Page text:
Twenty states sued the federal government in February 2018 arguing that the current law requiring insurance companies to cover pre-existing conditions is unconstitutional. The US Justice Department now sides with these 20 states in trying to use the courts to bring an end to Obamacare. Led by Texas Attorney General Ken Paxton and Wisconsin Attorney General Brad Schimel, the lawsuit said that without the individual mandate, which was eliminated as part of the Republican tax law signed by President Donald Trump in December, Obamacare was unlawful. Ironically, observers say that these 20 states stand to lose more health care funding than many other states if the lawsuit is successful. A copy of the initial filing is available here.
Paxton said “The U.S. Supreme Court already admitted that an individual mandate without a tax penalty is unconstitutional. With no remaining legitimate basis for the law, it is time that Americans are finally free from the stranglehold of Obamacare, once and for all”.
Alabama Attorney General Steve Marshall, representing one of the other twenty states in the lawsuit argues a provision in the Affordable Care Act requiring insurers to cover pre-existing conditions is unconstitutional. The lawsuit would affect almost one million people in Alabama alone according to the Kaiser Family Foundation, a non-profit with insurance industry connections. They say that about 1 in 3 people in the state of Alabama have a pre-existing medical condition that would not be covered if the state’s lawsuit is successful.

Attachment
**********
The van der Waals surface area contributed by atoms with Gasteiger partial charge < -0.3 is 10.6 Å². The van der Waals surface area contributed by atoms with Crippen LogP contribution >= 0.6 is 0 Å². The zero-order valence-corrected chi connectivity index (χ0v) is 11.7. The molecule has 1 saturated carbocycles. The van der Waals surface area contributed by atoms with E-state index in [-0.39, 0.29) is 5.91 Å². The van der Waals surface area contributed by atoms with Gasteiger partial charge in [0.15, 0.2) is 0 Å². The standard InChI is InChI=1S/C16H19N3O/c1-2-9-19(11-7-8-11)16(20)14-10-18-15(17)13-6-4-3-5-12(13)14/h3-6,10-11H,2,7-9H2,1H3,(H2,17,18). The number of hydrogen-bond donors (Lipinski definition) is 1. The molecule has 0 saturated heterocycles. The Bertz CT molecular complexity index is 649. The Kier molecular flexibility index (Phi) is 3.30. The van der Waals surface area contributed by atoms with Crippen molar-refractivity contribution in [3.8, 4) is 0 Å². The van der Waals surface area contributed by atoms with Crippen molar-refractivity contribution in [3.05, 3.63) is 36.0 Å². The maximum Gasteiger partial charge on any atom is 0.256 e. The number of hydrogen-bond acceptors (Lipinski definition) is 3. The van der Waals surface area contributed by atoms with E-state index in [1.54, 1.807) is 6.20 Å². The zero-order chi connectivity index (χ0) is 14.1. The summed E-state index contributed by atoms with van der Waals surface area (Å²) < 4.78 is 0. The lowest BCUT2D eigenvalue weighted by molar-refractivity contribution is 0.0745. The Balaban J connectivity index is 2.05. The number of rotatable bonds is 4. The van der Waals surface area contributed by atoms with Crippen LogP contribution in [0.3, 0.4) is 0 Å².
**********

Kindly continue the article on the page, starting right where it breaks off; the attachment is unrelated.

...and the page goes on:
To address this situation, President Donald Trump issued an executive order early in his presidency directing the adoption of regulations that would deem some low-cost health insurance that does not cover pre-existing conditions as being ACA-compliant.
, and WEST VIRGINIA.
Freedom Benefits stepped up its services to offer advice on choosing between the old and new types of health care plans and can help introduce consumers to the best health plan for their situation and budget. Freedom Benefits reminds residents of these 20 states that a medical condition that makes a person uninsurable can happen to anyone at any time. It is important to have a backup plan and an asset protection plan to protect family assets from the high cost of unexpected and uninsured medical costs.